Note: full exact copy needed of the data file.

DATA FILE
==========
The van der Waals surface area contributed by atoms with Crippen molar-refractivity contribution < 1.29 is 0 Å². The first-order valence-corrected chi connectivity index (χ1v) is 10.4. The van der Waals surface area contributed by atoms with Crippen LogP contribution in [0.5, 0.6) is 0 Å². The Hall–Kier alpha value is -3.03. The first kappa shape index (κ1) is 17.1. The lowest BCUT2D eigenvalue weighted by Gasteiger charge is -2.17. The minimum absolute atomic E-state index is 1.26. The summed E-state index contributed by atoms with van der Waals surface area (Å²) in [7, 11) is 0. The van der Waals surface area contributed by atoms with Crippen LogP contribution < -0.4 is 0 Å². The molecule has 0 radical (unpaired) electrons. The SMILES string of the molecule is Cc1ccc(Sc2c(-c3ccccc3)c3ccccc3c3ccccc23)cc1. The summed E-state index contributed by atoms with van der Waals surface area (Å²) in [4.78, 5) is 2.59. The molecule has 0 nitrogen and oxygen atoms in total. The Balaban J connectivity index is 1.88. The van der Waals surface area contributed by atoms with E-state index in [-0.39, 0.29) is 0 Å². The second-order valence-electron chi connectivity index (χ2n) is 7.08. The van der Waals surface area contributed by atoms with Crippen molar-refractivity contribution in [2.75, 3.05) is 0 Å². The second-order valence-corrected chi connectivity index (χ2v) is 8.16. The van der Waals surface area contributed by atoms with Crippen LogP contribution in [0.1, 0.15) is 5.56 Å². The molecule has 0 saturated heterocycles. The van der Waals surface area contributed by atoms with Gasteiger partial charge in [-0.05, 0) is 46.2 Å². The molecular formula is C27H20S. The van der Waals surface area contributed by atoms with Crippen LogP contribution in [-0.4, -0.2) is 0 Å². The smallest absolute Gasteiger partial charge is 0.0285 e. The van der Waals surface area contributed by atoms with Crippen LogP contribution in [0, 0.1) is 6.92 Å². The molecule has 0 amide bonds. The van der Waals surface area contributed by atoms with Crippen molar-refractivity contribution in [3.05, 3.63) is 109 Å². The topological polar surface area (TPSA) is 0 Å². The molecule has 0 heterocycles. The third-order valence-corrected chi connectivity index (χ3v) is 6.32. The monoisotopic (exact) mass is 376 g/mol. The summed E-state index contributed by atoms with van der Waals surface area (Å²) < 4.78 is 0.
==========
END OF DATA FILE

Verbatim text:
The van der Waals surface area contributed by atoms with Crippen molar-refractivity contribution < 1.29 is 0 Å². The first-order valence-corrected chi connectivity index (χ1v) is 10.4. The van der Waals surface area contributed by atoms with Crippen LogP contribution in [0.5, 0.6) is 0 Å². The Hall–Kier alpha value is -3.03. The first kappa shape index (κ1) is 17.1. The lowest BCUT2D eigenvalue weighted by Gasteiger charge is -2.17. The minimum absolute atomic E-state index is 1.26. The summed E-state index contributed by atoms with van der Waals surface area (Å²) in [7, 11) is 0. The van der Waals surface area contributed by atoms with Crippen LogP contribution < -0.4 is 0 Å². The molecule has 0 radical (unpaired) electrons. The SMILES string of the molecule is Cc1ccc(Sc2c(-c3ccccc3)c3ccccc3c3ccccc23)cc1. The summed E-state index contributed by atoms with van der Waals surface area (Å²) in [4.78, 5) is 2.59. The molecule has 0 nitrogen and oxygen atoms in total. The Balaban J connectivity index is 1.88. The van der Waals surface area contributed by atoms with E-state index in [-0.39, 0.29) is 0 Å². The second-order valence-electron chi connectivity index (χ2n) is 7.08. The van der Waals surface area contributed by atoms with Crippen molar-refractivity contribution in [2.75, 3.05) is 0 Å². The second-order valence-corrected chi connectivity index (χ2v) is 8.16. The van der Waals surface area contributed by atoms with Crippen LogP contribution in [0.1, 0.15) is 5.56 Å². The molecule has 0 saturated heterocycles. The van der Waals surface area contributed by atoms with Gasteiger partial charge in [-0.05, 0) is 46.2 Å². The molecular formula is C27H20S. The van der Waals surface area contributed by atoms with Crippen LogP contribution in [-0.4, -0.2) is 0 Å². The smallest absolute Gasteiger partial charge is 0.0285 e. The van der Waals surface area contributed by atoms with Crippen LogP contribution in [0, 0.1) is 6.92 Å². The molecule has 0 amide bonds. The van der Waals surface area contributed by atoms with Crippen molar-refractivity contribution in [3.05, 3.63) is 109 Å². The topological polar surface area (TPSA) is 0 Å². The molecule has 0 heterocycles. The third-order valence-corrected chi connectivity index (χ3v) is 6.32. The monoisotopic (exact) mass is 376 g/mol. The summed E-state index contributed by atoms with van der Waals surface area (Å²) < 4.78 is 0.